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Fun Three Days

Proud Peacock















Kathleen here,


The end of June and it was time to travel over to the Washington Peninsula. This time we had the pleasure of two of our grandchildren’s company. Scott and Angela had an appointment on June 29 to pick up a brand new puppy. They needed to fly to Billings Montana, fetch the pup, and catch the returning flight on the same plane back to Seattle. We picked up Zak and Ellie on June 27.

The Tin in the Wind was parked at the Tulalip Indian Casino in Marysville, about 45 minutes north of where Ghost, Scott’s sailboat is docked in Seattle. We had left Lake Sawyer that morning to begin our trek west. As we were settling in that night, we heard loud fire crackers in the distance. As the western sky darkened, we began to see fireworks. Zak and Ellie wanted to watch the display of lights so I let them climb onto the hood of the Jeep. I wrapped them in a big blanket and they oohed and ahhed at the fireworks for over an hour before finally giving up and coming in to retire. The light show continued far into the night but we all fell asleep long before the end.

On the morning of the 28th we traveled north, over Deception Pass to Whidbey Island. Deception Pass is an absolutely gorgeous area. A high bridge connects the island and the mainland. As we approached the pass, we looked out over the strait and the deep blue waters of Puget Sound. The pass was named by George Vancouver. The first explorers of this area thought it to be an inlet until after following the narrow waters, it was discovered to be in fact a strait, thus: Deception Pass. Riding in the coach enabled all of us to get a grand view. The kids loved it.

On the northwestern point of Whidbey Island there is an abandoned military fort called Fort Casey. Built in the late 1890s, along with two other prominent forts: Fort Flagler and Fort Wordon, they sat at the entrance of Puget Sound. These three strongholds were called the Triangle of Fire designed to protect the Puget Sound area from any influx of enemy invasions by sea. Today the many abandoned forts in the area are beautiful state parks. Fort Casey has a small RV Park resting right on the beach. We spent one afternoon and night there. The kids built forts out of driftwood. They became best friends with some kids camped close by. We built a camp fire and roasted marsh mellows and we had a grand time. After settling in, tucked deep inside sleeping bags, it began. Not a mile away, there is a Naval Air Station. After dark the planes practice touch and goes. Zak could not believe his fortune. From our front window, he sat and watched the planes zoom back and forth, their loud engines echoing throughout the night. Zak has become an expert at mimicking the sounds of most aircraft as they fly the skies of the Seattle area. He recognized what kinds of aircraft were practicing that night. I was impressed.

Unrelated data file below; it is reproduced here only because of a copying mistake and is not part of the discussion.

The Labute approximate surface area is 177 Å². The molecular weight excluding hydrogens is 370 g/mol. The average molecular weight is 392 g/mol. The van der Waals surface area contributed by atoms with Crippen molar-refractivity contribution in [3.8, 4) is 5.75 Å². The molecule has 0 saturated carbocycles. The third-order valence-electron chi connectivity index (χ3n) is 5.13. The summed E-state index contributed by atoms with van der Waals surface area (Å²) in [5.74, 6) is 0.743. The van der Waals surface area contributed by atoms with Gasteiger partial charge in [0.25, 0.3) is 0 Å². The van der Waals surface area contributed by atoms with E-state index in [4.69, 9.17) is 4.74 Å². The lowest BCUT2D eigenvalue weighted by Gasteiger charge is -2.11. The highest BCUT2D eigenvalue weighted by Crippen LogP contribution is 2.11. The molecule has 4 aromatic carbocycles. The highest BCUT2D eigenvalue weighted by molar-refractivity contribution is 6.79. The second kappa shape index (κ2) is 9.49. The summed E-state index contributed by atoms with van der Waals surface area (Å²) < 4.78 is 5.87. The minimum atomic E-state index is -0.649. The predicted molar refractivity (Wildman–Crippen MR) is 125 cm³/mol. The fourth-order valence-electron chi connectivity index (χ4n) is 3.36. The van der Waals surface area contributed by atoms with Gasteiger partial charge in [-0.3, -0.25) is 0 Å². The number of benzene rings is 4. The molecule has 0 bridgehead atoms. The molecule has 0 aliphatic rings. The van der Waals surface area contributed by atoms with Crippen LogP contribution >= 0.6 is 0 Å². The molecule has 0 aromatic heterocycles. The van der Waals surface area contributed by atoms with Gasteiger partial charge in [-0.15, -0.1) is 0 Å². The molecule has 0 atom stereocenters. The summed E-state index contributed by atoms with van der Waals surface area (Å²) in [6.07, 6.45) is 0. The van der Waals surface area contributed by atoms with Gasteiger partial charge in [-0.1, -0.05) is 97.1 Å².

Early on the 29th, we caught the ferry that carried us over to Port Townsend. Again, sitting in the front seat of the coach and in the front row on the ferry, Zak and Ellie didn’t miss a thing, as we cruised along over the waters of the Sound. Our next stop was an Escapee RV park just outside of the city. There isn’t much to do for kids in this park so we went for a ride.

Grandpa had a surprise for the kids. We drove west in our Jeep. Sequim is about 45 minutes away and is the home of an animal farm that was extensively visited by Hollywood and Walt Disney. This farm became a retirement home for all animals used in Disney and other Hollywood films. We toured a museum that houses sets from movies and television programs. Many very unusual items are on display. We then jumped back in the Jeep and drove the route that led us to the animals. We let the kids slide up through the sun-roof and sit on top with their legs dangling down close to me so I could grab on to them if needed. We bought a loaf of bread for each of them, at the ticket office, so they could feed the animals. They had the best time either throwing pieces of bread to lions and tigers and bears or letting antelope, bison, exotic deer, and elk come right to them, grabbing bread from anxious fingers. They squealed with glee as elk slobbered all over them, while stretching their necks to reach the kid’s hands and the top of our Jeep. The kids were delighted with the trip and kept saying, “ You are the best grandpa and grandma ever.” When the bread was gone, we waved good bye to all of the animals. The park is also home to monkeys, zebras, cougar, wolves, coyotes, brown bear, black bear, lions and tigers, a big rhinoceros and all kinds of rabbits, and a flock of beautiful very proud peacocks.

Remember Grizzly Adams? The set of his show and his cabin are on the farm. His faithful companion, Gentle Ben, the big grizzly bear, lived out his life after the series on the animal farm. He was ultimately buried there.

There also is an aquarium with many different species of marine life exhibited. We had a great time, ending the trip with a stop at Dairy Queen for a treat.

The next morning, June 30th, we packed up the kids’ bags and off we went to Kingston and the ferry that took them home to Mom and Dad and a new puppy named Fathom Bay Brosius. Scott brought the ferry over, picked up Zak and Ellie, and back on the ferry they went. Bye kids. We loved having you with us.




Zak and Ellie at Fort Casey















Petting Goats at Animal Farm















Rabbits Liked the Bread Too





























What is it?















Grizzly Bear






























Grizzly Adam's Cabin















Walking the Beach at Fort Casey

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